By Dean L. Winslow, MD, FACP, FIDSA, FPIDS
Professor of Medicine, Division of General Medical Disciplines, Division of Infectious Diseases and Geographic Medicine, Stanford University School of Medicine
Dr. Winslow reports no financial relationships relevant to this field of study.
SYNOPSIS: In a retrospective cohort study, 88,605 patients in the Veterans Administration system who were hospitalized with pneumonia were examined. Thirty-eight percent received empiric anti-methicillin-resistant Staphylococcus aureus (MRSA) treatment. Empiric anti-MRSA treatment was not associated with a reduction in mortality in any subgroup of patients studied and appeared to cause harm in many patients.
SOURCE: Jones BE, Ying J, Stevens V, et al. Empirical anti-MRSA vs standard antibiotic therapy and risk of 30-day mortality in patients hospitalized for pneumonia. JAMA Int Med 2020 Feb. 17. Doi: 10.1001/jamainternmed.2019.7495. [Epub ahead of print].
Researchers conducted a retrospective multicenter cohort study of all hospitalizations in which patients received either anti-methicillin-resistant Staphylococcus aureus (MRSA) or standard therapy for community-acquired pneumonia (CAP) in the Veterans Health Administration healthcare system from Jan. 1, 2008, to Dec. 31, 2013. Subgroups of patients analyzed included those with intensive care unit admission, MRSA risk factors, positive results of a MRSA surveillance test, and positive results of a MRSA admission culture. Among 88,605 hospitalized patients (86,851 men; median age, 70 years), empirical anti-MRSA therapy was administered to 33,632 (38%); 8,929 patients (10%) died within 30 days.
Compared with standard therapy alone, in weighted propensity score analysis, empirical anti-MRSA therapy plus standard therapy was significantly associated with an increased adjusted risk of death (adjusted risk ratio [aRR]), 1.4), kidney injury (aRR, 1.4), secondary Clostridioides difficile infections (aRR 1.6), vancomycin-resistant Enterococcus spp. infections (aRR, 1.6), and secondary gram-negative rod infections (aRR, 1.5). Similar associations were found between anti-MRSA therapy use and 30-day mortality (aRR, 1.6), and among patients admitted to the intensive care unit (aRR, 1.3), those with a high risk for MRSA (aRR, 1.2), and those with MRSA detected on surveillance testing (aRR, 1.6). No significant favorable association was found between empirical anti-MRSA therapy and death among patients with MRSA detected on culture (aRR, 1.1).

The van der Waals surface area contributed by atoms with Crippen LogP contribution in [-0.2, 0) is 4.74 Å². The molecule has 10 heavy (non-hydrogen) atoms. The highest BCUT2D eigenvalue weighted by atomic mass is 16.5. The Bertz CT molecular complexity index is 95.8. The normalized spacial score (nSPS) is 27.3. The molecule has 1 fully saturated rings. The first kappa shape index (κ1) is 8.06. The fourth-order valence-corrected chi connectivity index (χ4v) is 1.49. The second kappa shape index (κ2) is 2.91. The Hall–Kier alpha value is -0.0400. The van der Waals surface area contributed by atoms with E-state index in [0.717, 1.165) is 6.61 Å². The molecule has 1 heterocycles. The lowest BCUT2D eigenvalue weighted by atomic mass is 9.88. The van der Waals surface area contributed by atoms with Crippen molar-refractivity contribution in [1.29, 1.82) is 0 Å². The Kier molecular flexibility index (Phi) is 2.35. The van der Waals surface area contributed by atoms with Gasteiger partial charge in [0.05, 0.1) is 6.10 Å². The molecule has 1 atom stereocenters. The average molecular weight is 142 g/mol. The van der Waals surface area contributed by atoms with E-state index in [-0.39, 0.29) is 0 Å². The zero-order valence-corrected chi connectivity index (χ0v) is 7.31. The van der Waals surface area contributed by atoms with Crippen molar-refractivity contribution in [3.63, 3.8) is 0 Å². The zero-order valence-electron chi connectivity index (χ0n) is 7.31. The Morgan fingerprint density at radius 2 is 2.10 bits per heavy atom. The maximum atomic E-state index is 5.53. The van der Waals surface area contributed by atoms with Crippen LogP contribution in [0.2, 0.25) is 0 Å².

This is an interesting study that certainly casts doubt on the current widely accepted practice of administering empiric anti-MRSA therapy to a large percentage of patients admitted to the hospital with CAP, especially elderly patients, those recently (or remotely) hospitalized, and patients coming from skilled nursing facilities. Although this study certainly has a robust sample size, I cannot help but think that one of the reasons this retrospective study appeared to show “harm” from empiric anti-MRSA therapy is that some subtle factors influenced clinicians to preferentially prescribe empiric anti-MRSA therapy to sicker patients.
The fact that even those who had positive cultures for MRSA and those who had a positive MRSA surveillance screening test did not benefit from empiric anti-MRSA therapy is particularly counter-intuitive. This may be related to the relatively poor positive predictive value of isolation of S. aureus from expectorated sputum and can reflect oropharyngeal colonization rather than the etiologic agent of the pneumonia.
Although this study has limitations (which the authors acknowledge), the results should seriously call into question the common practice of administering empiric anti-MRSA therapy to most patients with CAP, since not only did most patients fail to benefit, but many actually were harmed by this practice. Clearly, we need better diagnostic tests for rapidly determining the etiology of CAP, and, of course, both new and old anti-MRSA antibiotics should be studied in well-designed, prospective, randomized trials.